Posted: January 31 2016
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a gut feeling

Last August we shared a New York Times piece on a new and growing body of research that suggests that the bacteria living in the human digestive track plays an intricate role in the production of hormones and regulation of mood. Research featured in that article found a correlation between certain strains of bacteria and […]

Posted: January 17 2016
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meet johny wildseed: foraging expert russ cohen has a new mission

An interview with foraging genius Russ Cohen on his new mission to create a seed bank of wild edible plants in North America.

Posted: January 17 2016
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What is it about the ruthless sea? An acculturation in agricultural landscapes, full of flower buds, dewdrops, fresh hay, kittens and baby lambs cannot prepare you for the hard, chilling mechanics of a mechanized fish harvest. To my tender agrarian eyes, the fishing business is brutal. We may call them “stewards of the ocean” but […]

Posted: January 10 2016
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why agrarians should care about fishing

"For many terrestrials, and certainly for me, the ocean and fisheries are a foreign place. We cannot see into the sea and don’t know much at all about what goes on there, except perhaps familiarity with the blanket-term “over-fishing.” Young agrarians of the rangeland know well that a blanket critique—that the Bureau of Land Management and Forest […]

Posted: January 10 2016
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severine and the last american food commons, part I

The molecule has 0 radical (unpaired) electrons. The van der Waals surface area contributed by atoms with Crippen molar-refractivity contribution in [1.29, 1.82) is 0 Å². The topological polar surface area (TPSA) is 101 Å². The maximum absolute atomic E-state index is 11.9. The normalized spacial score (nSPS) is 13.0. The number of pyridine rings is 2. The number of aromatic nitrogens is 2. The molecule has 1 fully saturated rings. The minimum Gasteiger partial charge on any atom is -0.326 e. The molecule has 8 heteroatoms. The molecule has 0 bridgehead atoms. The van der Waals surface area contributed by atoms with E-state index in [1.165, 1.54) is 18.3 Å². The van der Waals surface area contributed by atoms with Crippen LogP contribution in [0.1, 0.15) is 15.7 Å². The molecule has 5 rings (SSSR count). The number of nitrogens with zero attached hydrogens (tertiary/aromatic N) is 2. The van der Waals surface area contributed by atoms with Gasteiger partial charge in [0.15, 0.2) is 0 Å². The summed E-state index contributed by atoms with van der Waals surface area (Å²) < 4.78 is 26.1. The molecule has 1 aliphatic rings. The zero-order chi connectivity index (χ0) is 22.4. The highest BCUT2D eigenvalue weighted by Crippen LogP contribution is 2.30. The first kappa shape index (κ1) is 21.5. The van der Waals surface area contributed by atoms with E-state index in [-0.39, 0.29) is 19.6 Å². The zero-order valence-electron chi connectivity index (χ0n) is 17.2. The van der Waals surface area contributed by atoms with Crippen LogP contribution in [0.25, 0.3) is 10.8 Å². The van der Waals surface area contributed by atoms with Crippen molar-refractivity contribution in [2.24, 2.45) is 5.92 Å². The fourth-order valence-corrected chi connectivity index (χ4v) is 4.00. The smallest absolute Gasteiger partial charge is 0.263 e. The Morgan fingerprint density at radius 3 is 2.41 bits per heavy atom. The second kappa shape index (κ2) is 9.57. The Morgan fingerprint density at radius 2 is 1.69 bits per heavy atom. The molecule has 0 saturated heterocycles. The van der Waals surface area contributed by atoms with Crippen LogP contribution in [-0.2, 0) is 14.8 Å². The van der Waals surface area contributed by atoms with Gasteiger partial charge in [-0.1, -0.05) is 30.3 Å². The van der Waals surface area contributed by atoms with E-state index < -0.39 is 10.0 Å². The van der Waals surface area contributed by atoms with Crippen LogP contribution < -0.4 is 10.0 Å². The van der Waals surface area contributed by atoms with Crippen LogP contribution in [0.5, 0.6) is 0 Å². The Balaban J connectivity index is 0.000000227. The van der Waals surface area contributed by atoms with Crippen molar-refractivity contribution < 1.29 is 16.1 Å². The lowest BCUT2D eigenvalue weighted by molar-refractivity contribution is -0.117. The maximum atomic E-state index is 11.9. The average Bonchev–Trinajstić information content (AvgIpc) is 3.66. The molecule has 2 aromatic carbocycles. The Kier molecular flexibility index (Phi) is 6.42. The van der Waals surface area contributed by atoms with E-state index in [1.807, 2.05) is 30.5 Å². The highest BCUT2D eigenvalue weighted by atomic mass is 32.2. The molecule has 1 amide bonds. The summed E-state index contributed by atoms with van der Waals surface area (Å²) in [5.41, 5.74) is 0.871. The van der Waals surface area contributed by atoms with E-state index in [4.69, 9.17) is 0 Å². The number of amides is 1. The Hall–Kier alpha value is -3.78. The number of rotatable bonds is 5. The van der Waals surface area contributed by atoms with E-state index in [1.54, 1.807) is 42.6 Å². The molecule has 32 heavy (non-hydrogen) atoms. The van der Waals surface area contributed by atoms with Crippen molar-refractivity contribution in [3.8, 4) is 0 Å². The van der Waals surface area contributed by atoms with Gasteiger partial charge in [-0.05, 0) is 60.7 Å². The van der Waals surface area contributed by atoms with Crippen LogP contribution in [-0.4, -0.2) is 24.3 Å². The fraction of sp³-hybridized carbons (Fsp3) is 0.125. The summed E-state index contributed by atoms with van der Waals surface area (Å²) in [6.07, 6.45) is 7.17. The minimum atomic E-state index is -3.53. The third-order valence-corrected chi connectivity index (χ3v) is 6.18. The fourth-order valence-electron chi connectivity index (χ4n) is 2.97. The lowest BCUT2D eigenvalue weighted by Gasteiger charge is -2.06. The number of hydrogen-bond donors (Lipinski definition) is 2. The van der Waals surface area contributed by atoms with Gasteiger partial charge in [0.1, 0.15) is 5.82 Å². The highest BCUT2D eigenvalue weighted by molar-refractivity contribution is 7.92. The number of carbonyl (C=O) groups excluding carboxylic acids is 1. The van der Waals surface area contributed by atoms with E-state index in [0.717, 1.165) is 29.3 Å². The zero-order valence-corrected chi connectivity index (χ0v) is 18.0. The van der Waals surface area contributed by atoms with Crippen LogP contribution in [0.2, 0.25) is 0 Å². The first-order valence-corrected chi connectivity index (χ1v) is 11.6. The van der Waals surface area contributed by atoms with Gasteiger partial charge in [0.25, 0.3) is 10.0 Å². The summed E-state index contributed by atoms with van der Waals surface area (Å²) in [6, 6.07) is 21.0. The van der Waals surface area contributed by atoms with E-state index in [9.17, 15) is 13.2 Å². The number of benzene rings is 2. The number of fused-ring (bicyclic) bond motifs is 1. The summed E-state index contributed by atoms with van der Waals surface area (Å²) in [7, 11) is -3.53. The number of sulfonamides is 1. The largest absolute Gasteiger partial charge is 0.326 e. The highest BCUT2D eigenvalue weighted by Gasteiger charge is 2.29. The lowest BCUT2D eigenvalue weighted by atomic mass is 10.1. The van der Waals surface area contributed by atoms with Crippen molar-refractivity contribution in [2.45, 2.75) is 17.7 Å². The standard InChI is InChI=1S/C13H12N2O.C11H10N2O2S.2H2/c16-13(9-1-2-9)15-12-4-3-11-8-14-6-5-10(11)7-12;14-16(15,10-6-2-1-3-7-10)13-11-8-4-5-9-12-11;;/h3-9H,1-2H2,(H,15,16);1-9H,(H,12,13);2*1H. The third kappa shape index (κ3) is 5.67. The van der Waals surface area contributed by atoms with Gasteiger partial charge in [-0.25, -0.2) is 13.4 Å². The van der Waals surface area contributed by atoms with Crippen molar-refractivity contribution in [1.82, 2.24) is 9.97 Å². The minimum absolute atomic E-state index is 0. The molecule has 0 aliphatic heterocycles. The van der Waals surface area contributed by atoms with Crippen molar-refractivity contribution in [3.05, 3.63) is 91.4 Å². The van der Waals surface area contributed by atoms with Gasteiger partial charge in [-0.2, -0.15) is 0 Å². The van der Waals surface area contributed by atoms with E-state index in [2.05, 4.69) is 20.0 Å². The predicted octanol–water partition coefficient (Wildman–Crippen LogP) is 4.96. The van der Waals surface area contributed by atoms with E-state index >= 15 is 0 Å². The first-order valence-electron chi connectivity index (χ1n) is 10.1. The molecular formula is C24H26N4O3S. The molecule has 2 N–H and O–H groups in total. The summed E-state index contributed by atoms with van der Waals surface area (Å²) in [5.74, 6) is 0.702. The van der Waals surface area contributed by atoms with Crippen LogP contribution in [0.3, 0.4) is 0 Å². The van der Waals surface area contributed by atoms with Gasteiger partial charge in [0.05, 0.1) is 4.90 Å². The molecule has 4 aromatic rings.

This past Fall, Severine travelled to beautiful Alaska and wrote three comprehensive articles based on her experience for In These Times. From Halibut festivals to fish processing boats to the rugged Alaskan homesteaders, she explores three questions fundamental to her journey: What can the farming community learn from the highly managed, and highly abundant commons of Alaska? […]

Posted: January 10 2016
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want to know why a large portion of the us doesn't trust big ag or government findings?

There are 60,000 unregulated chemicals in use by chemical companies right now and the EPA/FDA/USDA aren't regulating. This is a frightening David-vs-Goliath New York Times piece which is well worth the read. Here are a couple snippets: Bilott learned from the documents that 3M and DuPont had been conducting secret medical studies on PFOA for […]

Posted: January 8 2016
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historical interlude: the cooperator!

Looking for some blast-from-the-early-1900s-yet-still-relevant winter reading? Look no further than The Cooperative Journal.

Posted: January 7 2016
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field peas, a southern good luck charm

Kim Severson, Dec. 29, 2015, New York Times SHORTER, Ala. — Eating a bowl of black-eyed peas on New Year’s Day is not the nation’s sexiest food ritual. Peas are not as beloved as Thanksgiving turkey. They lack the easy appeal of Super Bowl guacamole or the religious significance of a Hanukkah latke. But for […]

Posted: January 4 2016
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monsanto cancels building new industrial plant

The Gazette, and Iowa City newspaper, recently published a story mentioning the "struggling farm economy" being the cause of the cancellation of a $90,000,000 Monsanto seed corn plant. The story can be found here, but one must ask the question: Is consumer awareness prohibiting the expansion of these GMO giants? Keep putting your money where […]

Posted: December 30 2015
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Today, in incredibly awesome things made available by the internet, a new(ish) website  called Vintage Aerial provides access to over 5 million photos, taken in 41 states over the second half of the twentieth century. Looking to find an aerial photograph of a specific farm, homestead, or rural township? The librarians at the site are nearly positive that […]

Posted: December 27 2015
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hawaii back story of colonialization

What We Want vs. What We Can Get:Colonizing Ourselves Colonization can take place in many ways. One of the ways that it occurs is diverting our energy away from organizing for what we actually want, to instead organizing for what we think we can get under the current system. Large environmental groups in the U.S. […]